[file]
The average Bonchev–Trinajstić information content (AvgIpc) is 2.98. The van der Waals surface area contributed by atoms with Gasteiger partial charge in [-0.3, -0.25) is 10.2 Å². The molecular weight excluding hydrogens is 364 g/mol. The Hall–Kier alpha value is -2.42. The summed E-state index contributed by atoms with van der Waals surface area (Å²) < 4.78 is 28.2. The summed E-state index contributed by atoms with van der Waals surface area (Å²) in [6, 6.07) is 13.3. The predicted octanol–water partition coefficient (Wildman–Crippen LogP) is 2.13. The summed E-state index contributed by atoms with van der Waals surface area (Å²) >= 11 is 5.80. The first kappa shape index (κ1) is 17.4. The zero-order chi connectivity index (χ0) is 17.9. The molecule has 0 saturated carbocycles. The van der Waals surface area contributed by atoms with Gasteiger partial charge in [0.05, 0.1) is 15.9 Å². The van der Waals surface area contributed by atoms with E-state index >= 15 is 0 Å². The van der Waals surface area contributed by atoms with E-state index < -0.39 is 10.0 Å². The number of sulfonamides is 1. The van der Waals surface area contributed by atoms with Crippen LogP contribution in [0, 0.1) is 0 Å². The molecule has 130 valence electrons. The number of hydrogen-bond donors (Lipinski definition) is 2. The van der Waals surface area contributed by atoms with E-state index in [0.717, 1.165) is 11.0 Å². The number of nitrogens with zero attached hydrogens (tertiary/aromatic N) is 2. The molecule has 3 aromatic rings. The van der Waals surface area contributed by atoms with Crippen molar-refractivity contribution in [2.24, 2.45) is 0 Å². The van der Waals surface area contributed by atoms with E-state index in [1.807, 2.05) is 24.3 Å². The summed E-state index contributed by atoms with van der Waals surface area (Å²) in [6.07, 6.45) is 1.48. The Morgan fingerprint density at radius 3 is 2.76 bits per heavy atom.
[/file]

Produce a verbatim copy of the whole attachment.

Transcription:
The average Bonchev–Trinajstić information content (AvgIpc) is 2.98. The van der Waals surface area contributed by atoms with Gasteiger partial charge in [-0.3, -0.25) is 10.2 Å². The molecular weight excluding hydrogens is 364 g/mol. The Hall–Kier alpha value is -2.42. The summed E-state index contributed by atoms with van der Waals surface area (Å²) < 4.78 is 28.2. The summed E-state index contributed by atoms with van der Waals surface area (Å²) in [6, 6.07) is 13.3. The predicted octanol–water partition coefficient (Wildman–Crippen LogP) is 2.13. The summed E-state index contributed by atoms with van der Waals surface area (Å²) >= 11 is 5.80. The first kappa shape index (κ1) is 17.4. The zero-order chi connectivity index (χ0) is 17.9. The molecule has 0 saturated carbocycles. The van der Waals surface area contributed by atoms with Gasteiger partial charge in [0.05, 0.1) is 15.9 Å². The van der Waals surface area contributed by atoms with E-state index >= 15 is 0 Å². The van der Waals surface area contributed by atoms with E-state index < -0.39 is 10.0 Å². The number of sulfonamides is 1. The van der Waals surface area contributed by atoms with Crippen LogP contribution in [0, 0.1) is 0 Å². The molecule has 130 valence electrons. The number of hydrogen-bond donors (Lipinski definition) is 2. The van der Waals surface area contributed by atoms with E-state index in [0.717, 1.165) is 11.0 Å². The number of nitrogens with zero attached hydrogens (tertiary/aromatic N) is 2. The molecule has 3 aromatic rings. The van der Waals surface area contributed by atoms with Crippen molar-refractivity contribution in [2.24, 2.45) is 0 Å². The van der Waals surface area contributed by atoms with E-state index in [1.807, 2.05) is 24.3 Å². The summed E-state index contributed by atoms with van der Waals surface area (Å²) in [6.07, 6.45) is 1.48. The Morgan fingerprint density at radius 3 is 2.76 bits per heavy atom.